Tuesday, February 19th

  • The Senate approved more than 100 appropriation shell bills on Tuesday in order to keep the legislative process moving, while committee action continued to focus on substantive legislation. Among those bills approved at that level:

    -SB 815 by Sen. Jeff Rabon which would require school districts to enforce a daily recognition of one minute of silence.

    -SB 1286 by Sen. Mark Snyder modifies amount of tax due on certain capital gains, gradually phasing out the tax over a period of several years.

    -SJR 30 by Sen. Robert Milacek would send to the voters a proposal to increase the tax on gasoline by two cents per gallon per year until a total increase of five cents per gallon is reached. Diesel fuel taxes would increase by two cents per gallon per year until a total increase of seven cents is reached. If approved, the measure would provide additional funds for transportation.

    -SB 905 by Sen. Ted Fisher would make it unlawful for trains to block vehicle traffic longer than 10 minutes.

    -SB 937 by Sen. Frank Shurden increases the cost of a lifetime fishing license from $150 to $175, increases a lifetime hunting license from $400 to $626, and increases the combination hunting and fishing license from $525 to $750.

  • While attention on the House side was also focused on committee work, eleven bills were approved by the full chamber, including:

    -HB 2613 by Rep. Susan Winchester raising the income tax deduction allowed for nonrecurring adoption expenses from $10,000 to $20,000. The title was stricken.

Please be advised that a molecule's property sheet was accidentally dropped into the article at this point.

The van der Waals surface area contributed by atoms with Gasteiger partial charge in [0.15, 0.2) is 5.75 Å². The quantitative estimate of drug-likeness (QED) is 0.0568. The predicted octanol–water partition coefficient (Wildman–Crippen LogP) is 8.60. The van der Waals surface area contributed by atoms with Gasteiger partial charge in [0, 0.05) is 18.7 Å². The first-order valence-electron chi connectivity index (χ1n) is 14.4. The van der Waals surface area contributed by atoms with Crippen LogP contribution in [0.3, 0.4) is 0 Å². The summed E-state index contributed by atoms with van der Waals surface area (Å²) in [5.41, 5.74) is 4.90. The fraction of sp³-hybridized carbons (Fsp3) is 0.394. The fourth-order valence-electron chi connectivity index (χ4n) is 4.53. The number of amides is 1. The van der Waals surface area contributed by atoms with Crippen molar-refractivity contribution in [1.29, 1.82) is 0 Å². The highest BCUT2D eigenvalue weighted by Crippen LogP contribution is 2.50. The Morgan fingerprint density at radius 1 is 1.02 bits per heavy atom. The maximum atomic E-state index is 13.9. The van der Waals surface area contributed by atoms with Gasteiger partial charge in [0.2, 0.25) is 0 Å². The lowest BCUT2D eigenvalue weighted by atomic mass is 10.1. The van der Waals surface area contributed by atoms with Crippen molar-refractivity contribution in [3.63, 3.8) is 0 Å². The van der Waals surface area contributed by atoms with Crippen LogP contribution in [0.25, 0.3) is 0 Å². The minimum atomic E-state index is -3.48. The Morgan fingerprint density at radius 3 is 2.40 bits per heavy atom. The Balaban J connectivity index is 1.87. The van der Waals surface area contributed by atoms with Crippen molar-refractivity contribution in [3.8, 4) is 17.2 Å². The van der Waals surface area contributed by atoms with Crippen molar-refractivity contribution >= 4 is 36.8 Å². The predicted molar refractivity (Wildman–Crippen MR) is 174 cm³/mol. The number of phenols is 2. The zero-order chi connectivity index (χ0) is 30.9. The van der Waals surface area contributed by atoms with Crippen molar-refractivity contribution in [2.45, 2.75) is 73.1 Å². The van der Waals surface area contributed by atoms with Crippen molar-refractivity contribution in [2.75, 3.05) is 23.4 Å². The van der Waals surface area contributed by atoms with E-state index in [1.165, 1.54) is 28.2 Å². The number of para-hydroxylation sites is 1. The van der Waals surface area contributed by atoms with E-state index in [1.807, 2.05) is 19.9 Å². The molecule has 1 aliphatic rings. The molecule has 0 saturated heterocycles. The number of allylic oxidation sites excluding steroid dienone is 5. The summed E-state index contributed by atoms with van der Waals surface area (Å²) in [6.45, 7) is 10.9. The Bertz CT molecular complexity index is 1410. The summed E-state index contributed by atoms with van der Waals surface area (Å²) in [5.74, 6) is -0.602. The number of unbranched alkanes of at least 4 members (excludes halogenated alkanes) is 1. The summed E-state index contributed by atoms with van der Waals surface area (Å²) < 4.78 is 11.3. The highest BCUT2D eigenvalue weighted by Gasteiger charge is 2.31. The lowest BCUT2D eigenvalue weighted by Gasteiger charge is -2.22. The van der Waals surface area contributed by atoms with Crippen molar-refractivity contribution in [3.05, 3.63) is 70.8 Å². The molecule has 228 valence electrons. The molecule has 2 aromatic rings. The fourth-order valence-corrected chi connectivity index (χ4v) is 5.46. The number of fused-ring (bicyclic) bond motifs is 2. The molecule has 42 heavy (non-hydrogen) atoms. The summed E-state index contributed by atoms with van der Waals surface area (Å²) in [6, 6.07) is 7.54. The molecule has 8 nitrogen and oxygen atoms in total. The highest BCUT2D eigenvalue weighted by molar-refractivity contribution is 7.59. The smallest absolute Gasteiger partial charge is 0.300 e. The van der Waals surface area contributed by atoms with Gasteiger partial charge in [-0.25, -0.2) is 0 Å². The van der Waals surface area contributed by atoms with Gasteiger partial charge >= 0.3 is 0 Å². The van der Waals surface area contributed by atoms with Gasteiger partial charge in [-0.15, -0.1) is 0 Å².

-HB 2330 by Rep. Elmer Maddux sets criteria for determining recreational facilities for purposes of swine animal feeding operations.

    -SJR 42 by Rep. William Paulk creates the Office of the Interim Oklahoma Security Director.

Wednesday, February 20th

  • The full Senate voted 44-3 on Wednesday in favor of a $15,598,947 supplemental appropriation for the Oklahoma Health Care Authority after that agency had said it would be forced to deny coverage to thousands of Oklahomans without the additional funding. The OHCA Board contended the shortfall was due to increased enrollment and rising healthcare costs, however several Senate Republicans said greater accountability was needed for the agency which is charged with administering the state's Medicaid program. Several other legislative measures were approved by various committees on Wednesday, including:

    -SJR 40 by Sen. Brad Henry which would create the Oklahoma Lottery for Education Act and would let Oklahomans vote whether to accept or reject a lottery to be used to fund tuition for all Oklahomans to state colleges and universities as well as funding early childhood programs and teachers' health care.

    -SB 987 by Sen. Frank Shurden would allow rape in the first degree to be punishable with a sentence of life or life without parole.

    -SB 989 by Sen. Frank Shurden would provide that lottery activities of churches, schools and affiliated entities and certain organizations will not be deemed in violation of lottery or gambling laws of the state.